While no one is forced to say the pledge, it doesn’t make sense for a part of it to be directly citing God, a deity many people in the U.S. don’t believe in. 

On top of that, having God in the pledge directly infringes on the Bill of Rights. 

In the very first amendment, the Bill of Rights states that “Congress shall make no law respecting an establishment of religion, or prohibiting the free exercise thereof.” 

Putting God in the pledge is prohibiting the free exercise of religion.

Public schooling

The unwilling indoctrination of children into a religion should not be taxpayer-funded, meaning prayer and religious religious rituals should definitely be kept out of public schools. 

Children and their families can practice whatever they’d like in private schools and at home, but following a religion should not be part of what public schools teach.

Political campaigns and religion

Politicians should not make their religion one of their main campaign themes to encourage people to vote for them.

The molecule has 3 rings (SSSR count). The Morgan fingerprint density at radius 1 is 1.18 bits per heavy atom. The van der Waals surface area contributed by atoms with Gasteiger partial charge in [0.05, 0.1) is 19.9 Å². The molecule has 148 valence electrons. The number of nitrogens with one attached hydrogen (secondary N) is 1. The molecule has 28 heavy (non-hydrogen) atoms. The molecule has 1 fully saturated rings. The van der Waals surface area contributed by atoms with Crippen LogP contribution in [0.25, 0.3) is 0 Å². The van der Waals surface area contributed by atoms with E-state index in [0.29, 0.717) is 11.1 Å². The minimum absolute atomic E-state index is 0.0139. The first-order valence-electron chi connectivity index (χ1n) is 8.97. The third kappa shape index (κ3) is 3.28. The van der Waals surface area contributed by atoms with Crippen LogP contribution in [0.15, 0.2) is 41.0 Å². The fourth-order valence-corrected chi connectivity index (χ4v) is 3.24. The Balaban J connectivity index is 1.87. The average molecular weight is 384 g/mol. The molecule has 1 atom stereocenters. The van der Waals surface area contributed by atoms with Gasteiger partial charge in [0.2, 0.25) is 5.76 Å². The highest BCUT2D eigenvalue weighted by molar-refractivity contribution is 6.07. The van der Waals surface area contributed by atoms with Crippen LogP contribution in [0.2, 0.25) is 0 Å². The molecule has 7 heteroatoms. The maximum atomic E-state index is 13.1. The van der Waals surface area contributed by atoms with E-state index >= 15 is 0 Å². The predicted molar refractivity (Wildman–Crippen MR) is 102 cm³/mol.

Instead, they should prove they are ethical through their policies and what they plan to do for the country. 

Politicians can, of course, draw upon their religion for guidance, but gaining votes through claiming to be a part of a religion is an exploitation of people’s religions and beliefs.

Religious symbols on government property

In addition to these things, religious symbolism should not be displayed on government property. 

With the exception of someone’s private office, any symbolism of religion on government property violates the first amendment.